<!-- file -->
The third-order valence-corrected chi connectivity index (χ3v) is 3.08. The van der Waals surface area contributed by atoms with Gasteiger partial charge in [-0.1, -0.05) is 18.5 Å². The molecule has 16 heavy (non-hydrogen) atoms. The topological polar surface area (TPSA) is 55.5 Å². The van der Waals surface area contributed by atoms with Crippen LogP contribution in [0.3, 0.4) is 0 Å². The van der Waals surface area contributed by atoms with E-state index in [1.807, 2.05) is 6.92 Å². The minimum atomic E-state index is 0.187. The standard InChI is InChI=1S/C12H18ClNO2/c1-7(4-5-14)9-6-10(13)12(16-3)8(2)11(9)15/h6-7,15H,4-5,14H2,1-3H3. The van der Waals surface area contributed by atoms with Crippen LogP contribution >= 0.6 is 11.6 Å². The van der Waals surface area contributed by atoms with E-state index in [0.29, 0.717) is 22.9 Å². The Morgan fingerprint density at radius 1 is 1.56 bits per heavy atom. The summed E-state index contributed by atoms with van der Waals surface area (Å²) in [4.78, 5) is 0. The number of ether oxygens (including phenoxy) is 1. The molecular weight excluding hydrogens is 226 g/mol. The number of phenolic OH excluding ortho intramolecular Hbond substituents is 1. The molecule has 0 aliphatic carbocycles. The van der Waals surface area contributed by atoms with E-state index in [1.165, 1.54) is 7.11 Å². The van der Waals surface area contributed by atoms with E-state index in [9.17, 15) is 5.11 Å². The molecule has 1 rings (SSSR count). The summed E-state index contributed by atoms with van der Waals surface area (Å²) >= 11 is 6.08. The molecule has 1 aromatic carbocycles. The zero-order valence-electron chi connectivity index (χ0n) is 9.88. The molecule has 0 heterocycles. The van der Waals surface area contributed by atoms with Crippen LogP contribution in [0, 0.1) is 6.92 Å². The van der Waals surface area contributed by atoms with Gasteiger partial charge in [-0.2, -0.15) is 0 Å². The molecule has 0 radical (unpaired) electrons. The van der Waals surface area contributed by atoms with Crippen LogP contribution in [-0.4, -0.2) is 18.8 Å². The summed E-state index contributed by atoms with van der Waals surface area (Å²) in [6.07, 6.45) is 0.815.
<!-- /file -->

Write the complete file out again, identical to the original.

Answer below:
The third-order valence-corrected chi connectivity index (χ3v) is 3.08. The van der Waals surface area contributed by atoms with Gasteiger partial charge in [-0.1, -0.05) is 18.5 Å². The molecule has 16 heavy (non-hydrogen) atoms. The topological polar surface area (TPSA) is 55.5 Å². The van der Waals surface area contributed by atoms with Crippen LogP contribution in [0.3, 0.4) is 0 Å². The van der Waals surface area contributed by atoms with E-state index in [1.807, 2.05) is 6.92 Å². The minimum atomic E-state index is 0.187. The standard InChI is InChI=1S/C12H18ClNO2/c1-7(4-5-14)9-6-10(13)12(16-3)8(2)11(9)15/h6-7,15H,4-5,14H2,1-3H3. The van der Waals surface area contributed by atoms with Crippen LogP contribution >= 0.6 is 11.6 Å². The van der Waals surface area contributed by atoms with E-state index in [0.29, 0.717) is 22.9 Å². The Morgan fingerprint density at radius 1 is 1.56 bits per heavy atom. The summed E-state index contributed by atoms with van der Waals surface area (Å²) in [4.78, 5) is 0. The number of ether oxygens (including phenoxy) is 1. The molecular weight excluding hydrogens is 226 g/mol. The number of phenolic OH excluding ortho intramolecular Hbond substituents is 1. The molecule has 0 aliphatic carbocycles. The van der Waals surface area contributed by atoms with E-state index in [1.165, 1.54) is 7.11 Å². The van der Waals surface area contributed by atoms with E-state index in [9.17, 15) is 5.11 Å². The molecule has 1 rings (SSSR count). The summed E-state index contributed by atoms with van der Waals surface area (Å²) >= 11 is 6.08. The molecule has 1 aromatic carbocycles. The zero-order valence-electron chi connectivity index (χ0n) is 9.88. The molecule has 0 heterocycles. The van der Waals surface area contributed by atoms with Crippen LogP contribution in [0, 0.1) is 6.92 Å². The van der Waals surface area contributed by atoms with Gasteiger partial charge in [-0.2, -0.15) is 0 Å². The molecule has 0 radical (unpaired) electrons. The van der Waals surface area contributed by atoms with Crippen LogP contribution in [-0.4, -0.2) is 18.8 Å². The summed E-state index contributed by atoms with van der Waals surface area (Å²) in [6.07, 6.45) is 0.815.